I'm going to end my background there. I greatly encourage anyone who wishes a greater understanding to read the wiki article I referenced and look into their sources for the page, they have some very good reference material there to study. I just wanted a brief background and synopsis here for people to see when they were doing their research. I am going to continue into the reasons I started this thread.
I see some very good and very bad aspects to bitcoins and bitcoin transactions as I see them. I'll go through the good first.
Bitcoins are a "virtual" currency, meaning they are created, stored and used in an online environment. That means they cannot be lost in the physical sense, can't be accidentally washed and destroyed in your jeans, can't be stolen from your car while you're parked at a ballgame or stolen from your house during a robbery.
Bitcoins are decentralized, meaning they are not issued or regulated by a government or nation. This should make them proof against things like political turmoil, hyper-inflation caused by wartime or other market issues, cannot lose value against a recession, etc.
They are created to be used in an environment that is expanding at an exponential rate, mainly the internet. Major virtual companies have adapted the use of bitcoins in their transactions online allowing people who shop or trade online another avenue to buy and sell items that they would otherwise spend physical money on.
They can used to trade against a local currency for cash. If you are a traveler and find yourself in need of funds in, say, France, you would be able to trade bitcoins in an exchange for local Francs without the need for having physical money with you or opening yourself to fraud by using your bank accounts in a questionable environment.
My analysis actually shows the good to also be the bad, and I'm not quite sure that they balance out. Let me explain.
While bitcoins may not be lost or stolen in the physical sense, they can still be lost. For example Wikipedia listed one instance where a trader lost around 7,500 bitcoins when he accidentally erased his harddrive containing the two keys necessary to using and proving ownership. The estimated value of those bits were $7.5 million. That's a pretty big oopsy.
While there is some assurance that the two key process makes bitcoins unbreachable in the current sense I feel that there is almost nothing unbreachable except for something stored away from internet access. So the people who store their wallets online may well find themselves the victim of a hack at some point. Criminals tend to be smarter than people realize and with the kind of money at stake I predict it's only a matter of time.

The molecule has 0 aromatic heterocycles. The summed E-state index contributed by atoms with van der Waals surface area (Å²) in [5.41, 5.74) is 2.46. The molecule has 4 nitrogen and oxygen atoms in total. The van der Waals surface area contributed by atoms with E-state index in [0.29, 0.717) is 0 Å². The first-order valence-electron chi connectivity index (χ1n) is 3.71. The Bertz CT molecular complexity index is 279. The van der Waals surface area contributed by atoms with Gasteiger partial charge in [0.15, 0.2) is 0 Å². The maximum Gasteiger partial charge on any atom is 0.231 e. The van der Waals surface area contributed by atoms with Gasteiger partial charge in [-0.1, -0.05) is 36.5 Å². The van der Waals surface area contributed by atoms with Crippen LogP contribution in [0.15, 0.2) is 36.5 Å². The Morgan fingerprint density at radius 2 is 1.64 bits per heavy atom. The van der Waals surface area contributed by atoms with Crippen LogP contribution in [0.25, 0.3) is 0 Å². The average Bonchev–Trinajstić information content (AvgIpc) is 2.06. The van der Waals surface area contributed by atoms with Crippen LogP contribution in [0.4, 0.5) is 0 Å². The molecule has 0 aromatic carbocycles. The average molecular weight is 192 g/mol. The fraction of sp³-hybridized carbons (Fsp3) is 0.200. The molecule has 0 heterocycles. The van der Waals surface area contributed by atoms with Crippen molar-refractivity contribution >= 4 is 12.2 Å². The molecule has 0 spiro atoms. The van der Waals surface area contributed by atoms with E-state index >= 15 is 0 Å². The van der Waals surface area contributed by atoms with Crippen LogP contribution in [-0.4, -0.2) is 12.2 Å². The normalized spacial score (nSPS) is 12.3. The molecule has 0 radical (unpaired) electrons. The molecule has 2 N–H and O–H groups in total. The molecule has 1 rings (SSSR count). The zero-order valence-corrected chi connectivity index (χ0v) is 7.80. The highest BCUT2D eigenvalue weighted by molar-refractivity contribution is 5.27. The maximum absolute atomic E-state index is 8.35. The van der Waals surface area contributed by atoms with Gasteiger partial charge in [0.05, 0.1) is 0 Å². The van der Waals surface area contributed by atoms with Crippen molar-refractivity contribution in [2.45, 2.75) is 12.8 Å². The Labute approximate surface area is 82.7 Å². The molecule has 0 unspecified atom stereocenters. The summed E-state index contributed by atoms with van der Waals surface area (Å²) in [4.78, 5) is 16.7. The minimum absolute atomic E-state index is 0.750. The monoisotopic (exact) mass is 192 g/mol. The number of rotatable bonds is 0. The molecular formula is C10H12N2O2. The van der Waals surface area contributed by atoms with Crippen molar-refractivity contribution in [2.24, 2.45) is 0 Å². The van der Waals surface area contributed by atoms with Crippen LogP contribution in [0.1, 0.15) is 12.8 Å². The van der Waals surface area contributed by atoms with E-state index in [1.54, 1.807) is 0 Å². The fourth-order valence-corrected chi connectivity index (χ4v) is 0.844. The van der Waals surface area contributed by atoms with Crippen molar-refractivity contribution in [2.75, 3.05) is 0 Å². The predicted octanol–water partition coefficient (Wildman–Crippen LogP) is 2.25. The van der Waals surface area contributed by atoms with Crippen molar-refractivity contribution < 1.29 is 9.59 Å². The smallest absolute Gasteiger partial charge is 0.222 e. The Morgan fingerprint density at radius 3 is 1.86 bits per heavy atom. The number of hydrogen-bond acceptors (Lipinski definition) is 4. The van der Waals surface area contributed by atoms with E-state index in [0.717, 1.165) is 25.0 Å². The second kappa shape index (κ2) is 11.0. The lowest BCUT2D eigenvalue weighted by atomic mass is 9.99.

While a decentralized currency may very well protect you from governmental overreach or protect you from inflation per se it also creates a liability for the same reason. Bitcoins are self-regulated within the program itself and their generation and transaction ledger are done within the program. By the constant refreshing of the storage there is some guarantee of protection. However; governments also have the right of passing laws and using their resources to protect their currencies whereas there is no government protecting bitcoins and that, in my mind, makes for a large liabilty in the long term. There is no regulation on price inflation, no regulation on use or on theft of the product.
Speaking of theft what happens if your bitcoins are stolen? Answer: probably nothing. Whoever is in possession of the two keys, public and private, that prove ownership of those bitcoins.....owns them. And, again, there is no agency to go to for protection against that. And, more importantly, no agency responsible for helping you to retrieve your "property" since it doesn't exist. I am not sure on how the law works in this case but I wonder on how you would be able to ever be able to safeguard yourself against this. If the keys are stored online or on your harddrive there is a chance, however slim, of being hacked. If you store them on a physical wallet, like a flashdrive, there is the possibility of that physical item being stolen. Having the physical item stolen would allow you to report a theft to the police and possibly have it found but how much you want to bet that a smart thief would have already transferred the keys to another device and made off with your currency? A new key is generated at every transaction, which is another safeguard, but is another liability since that means if someone takes your coins, even if you recover your keys, the coins are no longer yours and your keys are no longer valid.
I have seen several people advertising investing in bitcoins and, IIRC, the number being thrown around right now is somewhere in the area of $15,000, yes, $15k per bitcoin. There are already almost 10,000 bitcoin millionaires and one bitcoin billionaire. How does this translate to real life? IDK. All of it is speculation against other currencies and is driven by other market forces, no matter how you slice it. If there is a strong demand, price will rise. BUT..... if, say, the United States decided to outlaw the use of bitcoins within its physical borders and was able to enforce that..... I can see that market crashing. Hard. Like lose everything you had into it hard.
Again, I encourage anyone so interested to do their own research into bitcoins before investing or even thinking about investing. I am not a currency trader and I am not offering advice, merely offering an opinion based on what I see.